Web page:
The performance of the DETECTR® assay was evaluated on 91 blind COVID-19 positive clinical samples in parallel to control SNP samples. The DETECTR® data analysis pipeline assay was used to detect WT or MUT SNPs at positions 452, 484, and 501 and to provide final lineage categorization. The results from the DETECTR® assay were then cross-checked with results from viral WGS to evaluate its accuracy.

A positive predictive agreement (PPA) of 100% was observed between the DETECTR® assay and viral WGS for WT and all three MUT SNPs. A negative predictive agreement (NPA) was observed to be 91.4% due to false identification of two SNPs that were determined as E484Q by WGS but called E484 (WT) by the DETECTR® assay. The final viral lineage classification for all samples showed 100% agreement with viral WGS.

Conclusions and limitations

In this work, researchers successfully developed a CRISPR-based DETECTR® assay to detect SARS-CoV-2 variants. The data analysis pipeline developed in this study yielded 100% SNP concordance and agreement with SARS-CoV-2 lineage classification compared to viral WGS.

The study results showed that the choice of Cas enzyme is critical to maximizing the accuracy of CRISPR-based diagnostic assays and needs to be tailored in accordance with the targeted site. The researchers recommended the use of DETECTR® assay in the initial screening of rare or novel variants carrying any or all three SNPs to rapidly identify the circulating variants in the community and support outbreak containment efforts.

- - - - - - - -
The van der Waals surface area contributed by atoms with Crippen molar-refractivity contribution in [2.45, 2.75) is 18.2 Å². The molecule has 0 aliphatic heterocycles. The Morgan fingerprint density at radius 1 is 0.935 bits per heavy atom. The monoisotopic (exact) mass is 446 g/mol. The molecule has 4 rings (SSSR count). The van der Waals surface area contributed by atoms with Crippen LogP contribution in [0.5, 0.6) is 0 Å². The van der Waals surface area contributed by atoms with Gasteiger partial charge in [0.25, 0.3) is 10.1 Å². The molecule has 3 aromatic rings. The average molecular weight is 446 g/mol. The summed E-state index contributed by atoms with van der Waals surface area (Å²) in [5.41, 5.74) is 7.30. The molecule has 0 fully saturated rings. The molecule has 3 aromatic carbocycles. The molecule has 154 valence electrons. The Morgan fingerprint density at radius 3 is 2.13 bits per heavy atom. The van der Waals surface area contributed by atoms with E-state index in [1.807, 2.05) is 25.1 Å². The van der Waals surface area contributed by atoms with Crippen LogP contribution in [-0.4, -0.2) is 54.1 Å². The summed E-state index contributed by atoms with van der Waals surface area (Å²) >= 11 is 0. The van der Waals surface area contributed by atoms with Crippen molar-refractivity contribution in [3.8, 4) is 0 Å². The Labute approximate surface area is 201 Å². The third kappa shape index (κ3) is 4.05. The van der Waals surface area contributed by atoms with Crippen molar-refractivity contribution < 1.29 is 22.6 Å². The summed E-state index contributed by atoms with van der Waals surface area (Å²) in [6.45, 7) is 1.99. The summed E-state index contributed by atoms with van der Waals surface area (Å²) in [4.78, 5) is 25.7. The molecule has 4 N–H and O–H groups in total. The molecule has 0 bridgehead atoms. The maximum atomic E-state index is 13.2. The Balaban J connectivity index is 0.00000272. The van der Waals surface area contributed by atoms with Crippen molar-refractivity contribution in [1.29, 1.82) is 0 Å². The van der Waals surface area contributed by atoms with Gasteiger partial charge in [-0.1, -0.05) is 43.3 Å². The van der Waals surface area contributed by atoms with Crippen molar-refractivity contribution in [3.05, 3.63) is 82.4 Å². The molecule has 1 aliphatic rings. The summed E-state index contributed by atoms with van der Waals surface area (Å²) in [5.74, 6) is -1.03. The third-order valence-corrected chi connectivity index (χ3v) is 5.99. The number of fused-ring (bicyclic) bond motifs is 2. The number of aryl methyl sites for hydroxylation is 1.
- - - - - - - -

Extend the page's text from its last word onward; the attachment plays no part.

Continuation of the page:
A major limitation of this study was that the DETECTR® assay developed by the authors detects only three SNPs - N501Y, L452R, and E484K - which may not offer enough resolution to identify a specific viral lineage.

This news article was a review of a preliminary scientific report that had not undergone peer-review at the time of publication. Since its initial publication, the scientific report has now been peer reviewed and accepted for publication in a Scientific Journal. Links to the preliminary and peer-reviewed reports are available in the Sources section at the bottom of this article. View Sources

Journal references:

Article Revisions

  • May 8 2023 - The preprint preliminary research paper that this article was based upon was accepted for publication in a peer-reviewed Scientific Journal. This article was edited accordingly to include a link to the final peer-reviewed paper, now shown in the sources section.
Susha Cheriyedath

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Susha Cheriyedath

Susha is a scientific communication professional holding a Master's degree in Biochemistry, with expertise in Microbiology, Physiology, Biotechnology, and Nutrition. After a two-year tenure as a lecturer from 2000 to 2002, where she mentored undergraduates studying Biochemistry, she transitioned into editorial roles within scientific publishing. She has accumulated nearly two decades of experience in medical communication, assuming diverse roles in research, writing, editing, and editorial management.